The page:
DENVER – Governor John Hickenlooper remains deadlocked with his Republican challengers, and is trailing with independent voters when matched against his chief 2010 rival, former U.S. Rep. Tom Tancredo, according to a new poll.
The survey, conducted by Quinnipiac University, tested the Democrat against several of the GOP candidates seeking to oust him next year.
In each matchup, the poll showed Hickenlooper clinging to a tenuous single digit lead.
Hickenlooper led Tancredo by a slim 46 percent to 41 percent margin, and Secretary of State Scott Gessler by a similar tally, 45 percent to 40 percent. Former Senate Minority Leader Mike Kopp was slightly closer, trailing Hickenlooper 44 percent to 40 percent, and Hickenlooper posted a 44 percent to 38 percent edge over state Sen. Greg Brophy of Wray.
State Republican Party officials were buoyed by the poll, which they say suggests how vulnerable Hickenlooper is going into next year’s election.
“Over the past three years, Gov. Hickenlooper has ignored the people of Colorado and forced through a virulent agenda that is hurting working families, job creators and senior citizens,” Colorado Republican Committee Executive Director Shana Kohn said in a statement. “Today’s poll shows that Coloradans have had enough of Gov. Hickenlooper’s arrogance, and are ready to turn the page on his feckless and divisive legacy.”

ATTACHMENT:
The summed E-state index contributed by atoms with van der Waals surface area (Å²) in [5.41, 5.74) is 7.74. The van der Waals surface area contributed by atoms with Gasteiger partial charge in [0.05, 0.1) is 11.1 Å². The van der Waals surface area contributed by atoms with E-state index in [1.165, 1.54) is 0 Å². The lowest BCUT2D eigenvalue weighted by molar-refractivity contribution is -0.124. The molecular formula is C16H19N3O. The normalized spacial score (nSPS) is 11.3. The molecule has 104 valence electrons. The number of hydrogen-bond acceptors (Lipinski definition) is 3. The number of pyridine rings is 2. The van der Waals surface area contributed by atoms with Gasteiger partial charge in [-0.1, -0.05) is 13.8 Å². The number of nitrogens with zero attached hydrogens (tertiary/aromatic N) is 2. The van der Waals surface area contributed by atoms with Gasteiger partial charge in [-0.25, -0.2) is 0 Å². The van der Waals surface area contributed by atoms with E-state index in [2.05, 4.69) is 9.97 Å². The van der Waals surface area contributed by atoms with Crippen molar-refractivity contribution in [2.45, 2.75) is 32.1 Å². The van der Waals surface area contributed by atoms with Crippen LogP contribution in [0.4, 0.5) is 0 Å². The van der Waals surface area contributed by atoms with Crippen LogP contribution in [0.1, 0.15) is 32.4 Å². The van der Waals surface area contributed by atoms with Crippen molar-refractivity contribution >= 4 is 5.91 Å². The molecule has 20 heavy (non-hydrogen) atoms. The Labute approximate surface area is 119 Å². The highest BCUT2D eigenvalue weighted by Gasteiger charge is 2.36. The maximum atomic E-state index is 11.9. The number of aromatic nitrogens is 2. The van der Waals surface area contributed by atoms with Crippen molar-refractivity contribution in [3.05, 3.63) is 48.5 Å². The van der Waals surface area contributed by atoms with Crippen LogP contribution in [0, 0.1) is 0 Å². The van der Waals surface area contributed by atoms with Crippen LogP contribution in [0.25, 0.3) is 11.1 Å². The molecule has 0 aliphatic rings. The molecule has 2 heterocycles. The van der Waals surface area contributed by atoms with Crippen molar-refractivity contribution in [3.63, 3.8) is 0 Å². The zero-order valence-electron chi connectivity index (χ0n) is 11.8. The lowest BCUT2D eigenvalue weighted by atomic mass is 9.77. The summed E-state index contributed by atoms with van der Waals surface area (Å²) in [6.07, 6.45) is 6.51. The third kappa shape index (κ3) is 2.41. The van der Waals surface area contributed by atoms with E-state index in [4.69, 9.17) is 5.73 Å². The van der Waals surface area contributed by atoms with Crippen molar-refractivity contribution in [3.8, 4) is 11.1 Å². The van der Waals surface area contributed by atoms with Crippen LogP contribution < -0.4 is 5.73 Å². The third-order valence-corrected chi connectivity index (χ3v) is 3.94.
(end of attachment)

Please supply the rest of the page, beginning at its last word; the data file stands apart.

Critics have said that Hickenlooper’s sub-50 percent polling numbers are a result of the governor’s focus on divisive social issues, his pursuit of an ideologically liberal agenda on items like gun control, and his widely unpopular decision to block the execution of convicted multiple murderer Nathan Dunlap.
The statement from the state GOP echoed those criticisms, noting that the survey “comes shortly after Hickenlooper’s signature $1 billion tax on working families was trounced in the polls. And after a contentious legislative session where he caved to radical special interests on everything from new regulations on job creators to raising energy rates on rural Coloradans.”
Among independent voters, Hickenlooper trailed Tancredo (43 percent to 41), while splitting even with Gessler (39 percent to 39). Hickenlooper led Brophy (39 percent to 37) and Kopp (40 percent to 38) with the group.
The GOP field all enjoyed a significant lead over Hickenlooper among men, while the Democrat led among women.
Nearly half of those surveyed – 49 percent – said Hickenlooper did not deserve to be re-elected.
“Colorado Gov. John Hickenlooper does not have much room to breathe the Rocky Mountain air, and certainly no clear sailing back to the statehouse,” said Quinnipiac’s Tim Malloy in a statement.
One bright spot for Hickenlooper was his edge with Hispanic voters against each of his rivals. Among the group, the governor led Tancredo (60 percent to 20), Gessler (56 percent to 23), Brophy (55 percent to 23) and Kopp (59 percent to 19) by similarly large margins.
The survey polled 1,206 registered voters between November 15 and 18, and has a margin of + / – 2.8 percentage points.